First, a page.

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Dew hindered spin and reverse swing:Misbah

CricketDew hindered spin and reverse swing:Misbah

Pakistan captain Misbah-ul-Haq has said that dew played a role in reducing the effectiveness of his bowling attack during the day-night Test in Dubai because the dampness affected the pink ball’s ability to spin and reverse swing. He also said the pitch did not deteriorate as it usually does at the venue because the dew.

The day-night fixture was Pakistan’s tenth Test in Dubai, where they have won six matches and drawn and lost two each. The 56-run victory against West Indies, who were dismissed with 12 overs remaining in their chase of 346, was Pakistan’s narrowest at the venue.

The pattern of the game, which was only the second day-night Test, was in contrast to the first such fixture in Adelaide, where Australia beat New Zealand inside three days in a match dominated by bowlers. In contrast, Pakistan made 579 and 123 in Dubai, while West Indies made 357 and 289.

“A bit of dew in the evening session was effecting the ball. With the sogginess, the ball was getting softer so different factors contributed and helped the batsmen score runs,” Misbah said after the Test. “Spinners and fast bowlers will get more help and reverse swing will also be there in the dry weather. But in the evening the pink ball was getting wet and the seam was swelling and it got softer.

“The pitch was on the slower side, I don’t know why, but otherwise the Dubai pitch normally starts deteriorating after two days. But since the dew was helping the pitch bind again and it wasn’t breaking up at the same rate it used to. But in the end it was a good Test match, both teams played really well, and it’s good for the Test cricket.”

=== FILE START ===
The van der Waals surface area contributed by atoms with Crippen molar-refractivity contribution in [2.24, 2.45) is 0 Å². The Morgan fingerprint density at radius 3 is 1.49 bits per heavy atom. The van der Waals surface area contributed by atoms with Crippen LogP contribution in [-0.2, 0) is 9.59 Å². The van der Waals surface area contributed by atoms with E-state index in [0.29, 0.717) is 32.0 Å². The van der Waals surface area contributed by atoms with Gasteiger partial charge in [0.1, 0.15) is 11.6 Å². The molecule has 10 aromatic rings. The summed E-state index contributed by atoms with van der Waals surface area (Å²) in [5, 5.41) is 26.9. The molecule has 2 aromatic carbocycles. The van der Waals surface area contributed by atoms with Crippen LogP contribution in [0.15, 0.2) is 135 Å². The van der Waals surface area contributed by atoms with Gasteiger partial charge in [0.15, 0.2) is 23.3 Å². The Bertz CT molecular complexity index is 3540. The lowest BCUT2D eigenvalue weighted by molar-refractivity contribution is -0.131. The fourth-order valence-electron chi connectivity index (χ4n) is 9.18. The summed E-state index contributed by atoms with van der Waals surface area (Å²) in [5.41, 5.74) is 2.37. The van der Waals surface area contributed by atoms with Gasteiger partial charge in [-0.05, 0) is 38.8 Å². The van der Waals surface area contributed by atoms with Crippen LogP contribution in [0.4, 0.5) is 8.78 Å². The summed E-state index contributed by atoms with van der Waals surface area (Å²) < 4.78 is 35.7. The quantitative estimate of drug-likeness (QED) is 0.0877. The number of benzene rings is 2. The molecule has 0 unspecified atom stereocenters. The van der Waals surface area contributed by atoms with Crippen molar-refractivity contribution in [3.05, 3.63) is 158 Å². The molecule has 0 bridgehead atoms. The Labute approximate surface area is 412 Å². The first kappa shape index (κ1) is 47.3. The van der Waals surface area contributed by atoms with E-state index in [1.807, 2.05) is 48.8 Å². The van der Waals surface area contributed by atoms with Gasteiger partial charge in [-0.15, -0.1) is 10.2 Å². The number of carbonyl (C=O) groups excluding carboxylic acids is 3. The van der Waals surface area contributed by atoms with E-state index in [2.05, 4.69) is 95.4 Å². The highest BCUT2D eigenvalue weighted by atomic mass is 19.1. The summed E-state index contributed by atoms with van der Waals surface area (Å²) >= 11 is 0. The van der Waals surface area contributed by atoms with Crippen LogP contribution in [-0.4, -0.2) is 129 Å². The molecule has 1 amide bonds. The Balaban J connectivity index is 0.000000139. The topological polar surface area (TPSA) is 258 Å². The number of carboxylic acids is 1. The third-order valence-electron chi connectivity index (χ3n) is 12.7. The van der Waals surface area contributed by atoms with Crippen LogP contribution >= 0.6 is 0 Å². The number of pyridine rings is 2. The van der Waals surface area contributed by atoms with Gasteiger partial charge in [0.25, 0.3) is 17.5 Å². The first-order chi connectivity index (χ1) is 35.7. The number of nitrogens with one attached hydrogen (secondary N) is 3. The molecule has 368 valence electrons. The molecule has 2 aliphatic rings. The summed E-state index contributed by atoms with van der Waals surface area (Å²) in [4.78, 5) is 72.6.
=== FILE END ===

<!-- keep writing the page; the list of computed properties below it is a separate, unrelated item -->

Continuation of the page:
Pakistani captain Misbah-ul-Haq (R) and teammate Azhar Ali (L) hold the wickets as they back to pavilion after winning the Test match on the final day of the first day-night Test between Pakistan and the West Indies at the Dubai International Cricket Stadium in the Gulf Emirate on October 17, 2016. Pakistan beat West Indies by 56 runs in the first day-night Test on the fifth and final day in Dubai on October 17, taking a 1-0 lead in the three-match series. / AFP / AAMIR QURESHI (Photo credit should read AAMIR QURESHI/AFP/Getty Images)

West Indies began the final day needing 251 runs with eight wickets in hand. They lost Marlon Samuels off the first ball but Darren Bravo held the chase together. Misbah said he had nervous moments until Bravo was eventually dismissed for 116 in the final session, and rued his team’s fourth-day collapse for 123 that had let West Indies into the game.

“It was tough for the team and for the captain,” Misbah said. “Certainly you were ahead of them for almost three and a half days but in one session you had given the advantage to the opposition. Maybe had we batted for another 15 overs, with 400 runs on board we could have got them out early.

Misbah praised Bravo for his resilience. He batted 406 minutes in the fourth innings to take the game deep and Misbah was appreciative of how the West Indian batsman had played legspin.

“The way he handled Yasir Shah, that was really something special. He [Yasir] was turning the ball from roughs but he [Bravo] showed good defence and attacked him at times,” Misbah said. “That was the main reason he neutralised Yasir for quite a long time but still Yasir managed to take wickets. Every passing ball was putting pressure but thankfully we managed to win the game. You should give credit to the opposition, they played really well and it was a good game in the end.”

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